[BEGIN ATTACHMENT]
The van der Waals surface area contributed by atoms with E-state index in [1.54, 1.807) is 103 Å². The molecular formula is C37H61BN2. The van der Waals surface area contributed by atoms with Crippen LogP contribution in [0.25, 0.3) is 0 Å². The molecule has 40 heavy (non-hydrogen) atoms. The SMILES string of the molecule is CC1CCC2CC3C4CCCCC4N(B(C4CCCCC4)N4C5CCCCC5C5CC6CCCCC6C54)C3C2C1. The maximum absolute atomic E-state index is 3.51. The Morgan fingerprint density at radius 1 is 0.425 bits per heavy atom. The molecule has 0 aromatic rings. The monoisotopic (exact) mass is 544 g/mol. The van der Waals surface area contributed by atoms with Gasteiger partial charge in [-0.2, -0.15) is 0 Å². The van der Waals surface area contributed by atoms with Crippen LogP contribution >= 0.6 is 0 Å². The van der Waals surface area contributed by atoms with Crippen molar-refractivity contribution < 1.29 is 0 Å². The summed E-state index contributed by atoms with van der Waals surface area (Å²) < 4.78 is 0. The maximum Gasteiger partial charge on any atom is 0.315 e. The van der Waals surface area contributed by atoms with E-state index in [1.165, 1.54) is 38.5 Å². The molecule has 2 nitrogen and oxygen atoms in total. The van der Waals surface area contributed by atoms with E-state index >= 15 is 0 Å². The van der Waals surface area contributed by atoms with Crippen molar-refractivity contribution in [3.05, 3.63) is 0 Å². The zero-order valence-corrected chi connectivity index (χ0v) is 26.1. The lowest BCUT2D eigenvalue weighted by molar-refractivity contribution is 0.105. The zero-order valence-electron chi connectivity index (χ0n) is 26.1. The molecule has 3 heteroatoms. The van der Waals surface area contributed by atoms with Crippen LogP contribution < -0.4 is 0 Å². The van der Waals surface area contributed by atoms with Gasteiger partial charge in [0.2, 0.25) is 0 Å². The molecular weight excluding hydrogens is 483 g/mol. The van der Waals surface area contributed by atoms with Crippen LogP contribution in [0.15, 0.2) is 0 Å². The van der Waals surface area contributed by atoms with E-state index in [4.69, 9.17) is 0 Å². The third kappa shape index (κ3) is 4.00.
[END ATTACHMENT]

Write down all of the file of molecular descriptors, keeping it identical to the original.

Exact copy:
The van der Waals surface area contributed by atoms with E-state index in [1.54, 1.807) is 103 Å². The molecular formula is C37H61BN2. The van der Waals surface area contributed by atoms with Crippen LogP contribution in [0.25, 0.3) is 0 Å². The molecule has 40 heavy (non-hydrogen) atoms. The SMILES string of the molecule is CC1CCC2CC3C4CCCCC4N(B(C4CCCCC4)N4C5CCCCC5C5CC6CCCCC6C54)C3C2C1. The maximum absolute atomic E-state index is 3.51. The Morgan fingerprint density at radius 1 is 0.425 bits per heavy atom. The molecule has 0 aromatic rings. The monoisotopic (exact) mass is 544 g/mol. The van der Waals surface area contributed by atoms with Gasteiger partial charge in [-0.2, -0.15) is 0 Å². The van der Waals surface area contributed by atoms with Crippen LogP contribution >= 0.6 is 0 Å². The van der Waals surface area contributed by atoms with Crippen molar-refractivity contribution < 1.29 is 0 Å². The summed E-state index contributed by atoms with van der Waals surface area (Å²) < 4.78 is 0. The maximum Gasteiger partial charge on any atom is 0.315 e. The van der Waals surface area contributed by atoms with E-state index in [1.165, 1.54) is 38.5 Å². The molecule has 2 nitrogen and oxygen atoms in total. The van der Waals surface area contributed by atoms with E-state index >= 15 is 0 Å². The van der Waals surface area contributed by atoms with Crippen molar-refractivity contribution in [3.05, 3.63) is 0 Å². The zero-order valence-corrected chi connectivity index (χ0v) is 26.1. The lowest BCUT2D eigenvalue weighted by molar-refractivity contribution is 0.105. The zero-order valence-electron chi connectivity index (χ0n) is 26.1. The molecule has 3 heteroatoms. The van der Waals surface area contributed by atoms with Crippen LogP contribution < -0.4 is 0 Å². The van der Waals surface area contributed by atoms with Gasteiger partial charge in [0.2, 0.25) is 0 Å². The molecular weight excluding hydrogens is 483 g/mol. The van der Waals surface area contributed by atoms with Crippen LogP contribution in [0.15, 0.2) is 0 Å². The van der Waals surface area contributed by atoms with E-state index in [4.69, 9.17) is 0 Å². The third kappa shape index (κ3) is 4.00.